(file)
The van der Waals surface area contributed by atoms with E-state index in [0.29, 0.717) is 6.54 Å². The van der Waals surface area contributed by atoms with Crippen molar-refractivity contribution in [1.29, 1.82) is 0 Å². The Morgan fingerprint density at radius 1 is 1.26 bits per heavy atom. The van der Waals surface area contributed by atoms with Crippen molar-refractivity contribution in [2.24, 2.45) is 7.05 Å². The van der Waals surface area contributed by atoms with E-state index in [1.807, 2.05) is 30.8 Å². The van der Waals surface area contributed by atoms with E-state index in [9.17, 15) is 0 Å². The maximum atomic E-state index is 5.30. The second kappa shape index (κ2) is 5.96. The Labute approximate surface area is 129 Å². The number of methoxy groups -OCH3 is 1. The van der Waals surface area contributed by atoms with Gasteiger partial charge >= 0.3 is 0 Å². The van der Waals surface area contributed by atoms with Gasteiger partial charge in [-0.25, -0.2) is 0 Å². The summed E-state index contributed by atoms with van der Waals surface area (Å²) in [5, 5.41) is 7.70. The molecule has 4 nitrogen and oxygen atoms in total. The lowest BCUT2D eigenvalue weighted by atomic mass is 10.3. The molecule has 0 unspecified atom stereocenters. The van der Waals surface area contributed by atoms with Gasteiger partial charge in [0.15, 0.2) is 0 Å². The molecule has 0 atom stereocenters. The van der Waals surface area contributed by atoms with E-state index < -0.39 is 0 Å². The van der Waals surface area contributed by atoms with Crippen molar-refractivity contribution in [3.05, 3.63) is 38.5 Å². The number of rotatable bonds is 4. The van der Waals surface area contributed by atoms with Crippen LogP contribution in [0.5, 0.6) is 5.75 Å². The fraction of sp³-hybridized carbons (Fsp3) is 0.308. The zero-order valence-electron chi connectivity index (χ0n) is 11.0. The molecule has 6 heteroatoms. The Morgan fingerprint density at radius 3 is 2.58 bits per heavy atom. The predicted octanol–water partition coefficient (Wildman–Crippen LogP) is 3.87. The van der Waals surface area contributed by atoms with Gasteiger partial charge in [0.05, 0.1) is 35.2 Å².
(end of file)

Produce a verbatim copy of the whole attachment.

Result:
The van der Waals surface area contributed by atoms with E-state index in [0.29, 0.717) is 6.54 Å². The van der Waals surface area contributed by atoms with Crippen molar-refractivity contribution in [1.29, 1.82) is 0 Å². The Morgan fingerprint density at radius 1 is 1.26 bits per heavy atom. The van der Waals surface area contributed by atoms with Crippen molar-refractivity contribution in [2.24, 2.45) is 7.05 Å². The van der Waals surface area contributed by atoms with E-state index in [1.807, 2.05) is 30.8 Å². The van der Waals surface area contributed by atoms with E-state index in [9.17, 15) is 0 Å². The maximum atomic E-state index is 5.30. The second kappa shape index (κ2) is 5.96. The Labute approximate surface area is 129 Å². The number of methoxy groups -OCH3 is 1. The van der Waals surface area contributed by atoms with Gasteiger partial charge >= 0.3 is 0 Å². The van der Waals surface area contributed by atoms with Gasteiger partial charge in [-0.25, -0.2) is 0 Å². The summed E-state index contributed by atoms with van der Waals surface area (Å²) in [5, 5.41) is 7.70. The molecule has 4 nitrogen and oxygen atoms in total. The lowest BCUT2D eigenvalue weighted by atomic mass is 10.3. The molecule has 0 unspecified atom stereocenters. The van der Waals surface area contributed by atoms with Gasteiger partial charge in [0.15, 0.2) is 0 Å². The molecule has 0 atom stereocenters. The van der Waals surface area contributed by atoms with E-state index < -0.39 is 0 Å². The van der Waals surface area contributed by atoms with Crippen molar-refractivity contribution in [3.05, 3.63) is 38.5 Å². The number of rotatable bonds is 4. The van der Waals surface area contributed by atoms with Crippen LogP contribution in [0.5, 0.6) is 5.75 Å². The fraction of sp³-hybridized carbons (Fsp3) is 0.308. The zero-order valence-electron chi connectivity index (χ0n) is 11.0. The molecule has 6 heteroatoms. The Morgan fingerprint density at radius 3 is 2.58 bits per heavy atom. The predicted octanol–water partition coefficient (Wildman–Crippen LogP) is 3.87. The van der Waals surface area contributed by atoms with Gasteiger partial charge in [0.05, 0.1) is 35.2 Å².